I. Explain the following word-combinations and phrases 


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I. Explain the following word-combinations and phrases



1. to tread water

2. to strive

3. to reduce the process to a grading system

4. «People do not conform to grids.»

5. «These (complex human resources operations) only attract people who love complicated forms and committee structures - the ‘anoraks’ of the business world.»

 

II. Translate the following sentences:

1. Часто вопрос заработной платы рассматривается лишь как внутренняя проблема компании, хотя она является неотъемлемой составляющей стратегии фирмы.

2. Из-за недостатка информации трудно сравнить размер вознаграждения, получаемого

руководителем высшего звена в американских и европейских компаниях

3. Результаты некоторых исследований свидетельствуют о том, что заработная плата

директора английской компании сравнима с заработной платой директора

европейской компании и ниже того, что получает руководитель американской

компании.

4. В значительной степени заработок руководителя американской компании зависит от

результатов деятельности фирмы.

5. На смену небольшим отделам кадров пришли огромные отделы по работе с персоналом, постоянно разрабатывающие новые системы аттестации.

6. Система аттестации лишает работника стимулов для более плодотворной работы. Кроме того, она не учитывает, что каждый служащий компании - это член команды, которая производит товары и услуги.

7. Успешно функционирующие компании не прибегают к слепому копированию

корпоративной стратегии своих конкурентов.

 

III. Summarize the contents of the following article; explain the meaning of the proverb:

“To pull the rabbit out of the hat.”

Markets Eye Management, But Don't Often

Reveal A Specific Price Tag

By Sara Callian Staff Reporter


LONDON - It isn't easy to put a price tag on a chief executive officer. But CEOs add an underlying value to a stock price that is part perception and part reality.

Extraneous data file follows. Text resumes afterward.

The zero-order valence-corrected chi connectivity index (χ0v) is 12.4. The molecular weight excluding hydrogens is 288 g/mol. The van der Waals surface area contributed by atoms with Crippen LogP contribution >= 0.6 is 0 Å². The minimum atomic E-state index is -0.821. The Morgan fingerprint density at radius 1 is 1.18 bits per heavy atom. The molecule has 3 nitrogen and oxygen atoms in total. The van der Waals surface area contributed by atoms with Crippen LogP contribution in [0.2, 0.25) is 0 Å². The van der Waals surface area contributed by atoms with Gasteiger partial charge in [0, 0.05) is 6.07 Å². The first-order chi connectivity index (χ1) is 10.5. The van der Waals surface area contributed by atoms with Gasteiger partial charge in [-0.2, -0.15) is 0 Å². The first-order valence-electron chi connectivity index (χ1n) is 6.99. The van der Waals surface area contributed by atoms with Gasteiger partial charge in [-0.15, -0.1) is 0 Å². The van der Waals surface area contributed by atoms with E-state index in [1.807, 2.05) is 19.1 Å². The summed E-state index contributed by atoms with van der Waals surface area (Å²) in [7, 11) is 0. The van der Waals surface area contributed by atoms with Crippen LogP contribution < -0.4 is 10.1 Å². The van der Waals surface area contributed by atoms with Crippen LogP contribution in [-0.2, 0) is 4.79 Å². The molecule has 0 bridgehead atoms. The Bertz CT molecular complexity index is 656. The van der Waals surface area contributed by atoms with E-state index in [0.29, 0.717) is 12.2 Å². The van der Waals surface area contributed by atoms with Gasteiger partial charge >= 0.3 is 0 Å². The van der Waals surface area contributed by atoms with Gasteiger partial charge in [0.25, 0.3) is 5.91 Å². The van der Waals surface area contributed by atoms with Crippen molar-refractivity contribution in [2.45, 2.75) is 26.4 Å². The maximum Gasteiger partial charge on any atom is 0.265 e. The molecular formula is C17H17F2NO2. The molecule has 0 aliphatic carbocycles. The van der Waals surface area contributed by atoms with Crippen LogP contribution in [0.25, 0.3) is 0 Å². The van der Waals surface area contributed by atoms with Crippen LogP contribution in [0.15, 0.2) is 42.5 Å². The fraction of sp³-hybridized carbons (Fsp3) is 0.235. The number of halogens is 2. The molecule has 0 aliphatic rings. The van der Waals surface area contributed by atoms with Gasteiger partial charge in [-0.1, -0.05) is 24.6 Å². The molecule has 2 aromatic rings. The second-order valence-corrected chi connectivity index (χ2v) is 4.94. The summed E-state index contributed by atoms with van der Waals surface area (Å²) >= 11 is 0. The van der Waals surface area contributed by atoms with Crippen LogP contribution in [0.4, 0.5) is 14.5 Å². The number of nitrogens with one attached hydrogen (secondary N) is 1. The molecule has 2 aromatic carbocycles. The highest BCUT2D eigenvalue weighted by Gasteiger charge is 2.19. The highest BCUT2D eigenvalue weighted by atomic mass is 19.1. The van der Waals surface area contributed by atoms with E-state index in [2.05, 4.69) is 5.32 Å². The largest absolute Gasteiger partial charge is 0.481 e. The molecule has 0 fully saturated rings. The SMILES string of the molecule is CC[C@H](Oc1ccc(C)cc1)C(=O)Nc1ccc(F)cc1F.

Cautious fund managers won't go near a bad management team. But the cult of the CEO is still more of a concept than a concrete price, analysts and fund man­agers say. Personality can only go so far. Investors want results in terms of solid profits and strong cash flow, and that, after all, is what a CEO's reputation is built on.

"It is difficult to quantify, but there is no doubt that a CEO value exists in the market," says Lorna Tilbian, a stock-mar­ket analyst with Panmure Gordon. "Good management can make money in a bad sit­uation, but bad management can't even make money in a good situation."

There aren't any spread sheets or for­mulas to calculate the value of an execu­tive, analysts say. "Strong management would lead to premium ratings and weak management would lead to discounts in the market,” says James Golob, an analyst with Deutsche Bank “It is impossible to pick up any stock rating and say what percent is tied to the chief executive."

James Cornish, a market strategist with BT Alex. Brown, says investors don't look too closely at the value of a CEO when valuing the overall market. "The market is more involved with looking at fundamentals when it comes to putting a valuation on a stock," he says. Mr. Cornish says that one way CEOs are valued by the market place is in how they are compensated. European companies are increasingly adopting the popular U.S. practice of compensating CEOs through stock options, which gives them an extra incentive to raise the companies' share prices.

"The market likes the idea of CEOs being motivated by their wish to have the share price going up," Mr. Cornish says. "But the market doesn't want them to get too much of the goodies." He says investors become nervous if the CEOs have such large option packages that it takes value away from the shareholders.

There are usually only two times during a chief executive's reign that the stock market's valuation emerges from the mists of conjecture. "You can only see what a CEO is worth on the day he joins or leaves a company," Mr. Golob jokes, noting, "There's a lot of value in having someone you respect and trust."